An addictive personality means that someone has certain traits that put him or her more at risk for developing an addiction. Having these traits puts them at risk for all kinds of addictions, not just drug problems. For example, they can also develop addictions to gambling, sex, and exercise.

In general, people with addictive characteristics tend to develop an What-It-Means-to-Have-an-Addictive-Personalityaddiction to anything that releases endorphins in the brain. The brain uses endorphins to trigger a reward response. Eating good food, laughing, or even exercising releases endorphins. People with addictive personalities may not even realize how their traits are hurting them.

Addictive personalities put people at risk for developing a substance abuse disorder. Substance abuse disorder is when an individual becomes physically and mentally dependent on a drug. Addiction causes a lot of pain in the individual’s life, as well as those around them. 

Understanding addictive personality traits can save lives by preventing addiction. 

Addictive Personality: Spot the Traits

Not all personality traits lead to addiction. However, people should look out for those that put them more at risk. For example, poor coping skills put people at a higher risk. When they can’t cope, they turn to drugs to help them.

People who have impulsive behaviors are more inclined to develop an addiction. When they act impulsively, they don’t think about the outcome or how to control their actions. Those who drink all night when they know that they have to work the next day are at risk. Since they can’t control themselves, using alcohol can hold serious consequences.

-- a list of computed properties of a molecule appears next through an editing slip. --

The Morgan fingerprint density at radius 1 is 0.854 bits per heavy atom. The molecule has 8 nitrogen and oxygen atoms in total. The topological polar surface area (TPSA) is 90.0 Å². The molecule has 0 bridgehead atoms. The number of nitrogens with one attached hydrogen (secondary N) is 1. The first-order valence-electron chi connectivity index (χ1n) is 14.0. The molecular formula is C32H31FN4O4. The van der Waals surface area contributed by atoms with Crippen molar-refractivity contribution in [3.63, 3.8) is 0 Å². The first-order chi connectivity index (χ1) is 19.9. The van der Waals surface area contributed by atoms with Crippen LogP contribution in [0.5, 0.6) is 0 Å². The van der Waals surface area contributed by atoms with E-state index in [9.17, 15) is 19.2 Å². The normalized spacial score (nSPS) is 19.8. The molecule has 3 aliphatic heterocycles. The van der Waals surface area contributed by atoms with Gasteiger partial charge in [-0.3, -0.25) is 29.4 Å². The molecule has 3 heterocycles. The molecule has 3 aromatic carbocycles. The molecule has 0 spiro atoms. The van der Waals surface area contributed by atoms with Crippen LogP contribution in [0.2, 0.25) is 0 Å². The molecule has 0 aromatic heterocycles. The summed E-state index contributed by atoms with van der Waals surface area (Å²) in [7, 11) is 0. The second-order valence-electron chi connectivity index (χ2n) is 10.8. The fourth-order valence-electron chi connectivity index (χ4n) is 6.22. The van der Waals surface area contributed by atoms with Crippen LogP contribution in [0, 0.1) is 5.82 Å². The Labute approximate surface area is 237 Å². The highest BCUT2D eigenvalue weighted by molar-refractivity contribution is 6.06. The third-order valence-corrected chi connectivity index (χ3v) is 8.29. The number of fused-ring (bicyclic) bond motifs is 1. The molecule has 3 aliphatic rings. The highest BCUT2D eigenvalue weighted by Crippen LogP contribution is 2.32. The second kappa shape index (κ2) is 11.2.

Compulsive behavior is another concern. When someone suffers from compulsive behavior, they already have trouble controlling their actions. If they start using drugs, it’s even harder for them to break the cycle and keep themselves from using.

Spot the Traits: A More In-Depth Look

Most people can moderate their behavior around substances, such as alcohol. There is a difference between becoming addicted and occasionally using. To avoid developing a full-blown addiction, it helps to understand who’s at risk. 

People with addictive personalities include those who are:

  • Related to others who have developed an addiction
  • Experiencing other mental health disorders
  • Adventurous and risk-taking
  • Disconnected and cautious
  • Obsessive and compulsive
  • Apathetic
  • Unable to self-regulate